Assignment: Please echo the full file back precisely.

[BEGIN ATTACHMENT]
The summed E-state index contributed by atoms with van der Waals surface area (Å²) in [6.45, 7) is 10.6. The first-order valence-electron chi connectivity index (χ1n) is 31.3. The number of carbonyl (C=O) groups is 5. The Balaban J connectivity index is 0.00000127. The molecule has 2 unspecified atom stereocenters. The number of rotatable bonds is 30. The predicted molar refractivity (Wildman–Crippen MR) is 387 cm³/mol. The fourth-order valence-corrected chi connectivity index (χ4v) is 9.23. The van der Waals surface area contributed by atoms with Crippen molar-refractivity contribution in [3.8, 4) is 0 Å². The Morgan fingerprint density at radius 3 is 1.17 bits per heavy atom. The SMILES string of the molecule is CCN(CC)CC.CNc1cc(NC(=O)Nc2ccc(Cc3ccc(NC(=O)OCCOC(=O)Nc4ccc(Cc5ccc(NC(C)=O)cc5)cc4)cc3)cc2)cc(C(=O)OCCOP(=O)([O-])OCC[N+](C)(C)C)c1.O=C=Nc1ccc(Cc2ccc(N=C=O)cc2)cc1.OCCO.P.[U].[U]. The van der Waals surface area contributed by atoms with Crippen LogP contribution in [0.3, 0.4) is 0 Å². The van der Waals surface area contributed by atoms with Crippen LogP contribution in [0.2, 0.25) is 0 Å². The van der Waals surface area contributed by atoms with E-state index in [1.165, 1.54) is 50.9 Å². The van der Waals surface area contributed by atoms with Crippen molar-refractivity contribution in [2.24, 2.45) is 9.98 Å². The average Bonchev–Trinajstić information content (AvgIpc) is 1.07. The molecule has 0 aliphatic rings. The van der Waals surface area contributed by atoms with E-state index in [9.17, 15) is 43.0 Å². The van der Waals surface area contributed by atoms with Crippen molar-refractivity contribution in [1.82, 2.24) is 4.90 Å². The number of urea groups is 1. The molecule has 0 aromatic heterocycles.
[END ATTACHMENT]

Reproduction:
The summed E-state index contributed by atoms with van der Waals surface area (Å²) in [6.45, 7) is 10.6. The first-order valence-electron chi connectivity index (χ1n) is 31.3. The number of carbonyl (C=O) groups is 5. The Balaban J connectivity index is 0.00000127. The molecule has 2 unspecified atom stereocenters. The number of rotatable bonds is 30. The predicted molar refractivity (Wildman–Crippen MR) is 387 cm³/mol. The fourth-order valence-corrected chi connectivity index (χ4v) is 9.23. The van der Waals surface area contributed by atoms with Crippen molar-refractivity contribution in [3.8, 4) is 0 Å². The Morgan fingerprint density at radius 3 is 1.17 bits per heavy atom. The SMILES string of the molecule is CCN(CC)CC.CNc1cc(NC(=O)Nc2ccc(Cc3ccc(NC(=O)OCCOC(=O)Nc4ccc(Cc5ccc(NC(C)=O)cc5)cc4)cc3)cc2)cc(C(=O)OCCOP(=O)([O-])OCC[N+](C)(C)C)c1.O=C=Nc1ccc(Cc2ccc(N=C=O)cc2)cc1.OCCO.P.[U].[U]. The van der Waals surface area contributed by atoms with Crippen LogP contribution in [0.3, 0.4) is 0 Å². The van der Waals surface area contributed by atoms with Crippen LogP contribution in [0.2, 0.25) is 0 Å². The van der Waals surface area contributed by atoms with E-state index in [1.165, 1.54) is 50.9 Å². The van der Waals surface area contributed by atoms with Crippen molar-refractivity contribution in [2.24, 2.45) is 9.98 Å². The average Bonchev–Trinajstić information content (AvgIpc) is 1.07. The molecule has 0 aliphatic rings. The van der Waals surface area contributed by atoms with E-state index in [9.17, 15) is 43.0 Å². The van der Waals surface area contributed by atoms with Crippen molar-refractivity contribution in [1.82, 2.24) is 4.90 Å². The number of urea groups is 1. The molecule has 0 aromatic heterocycles.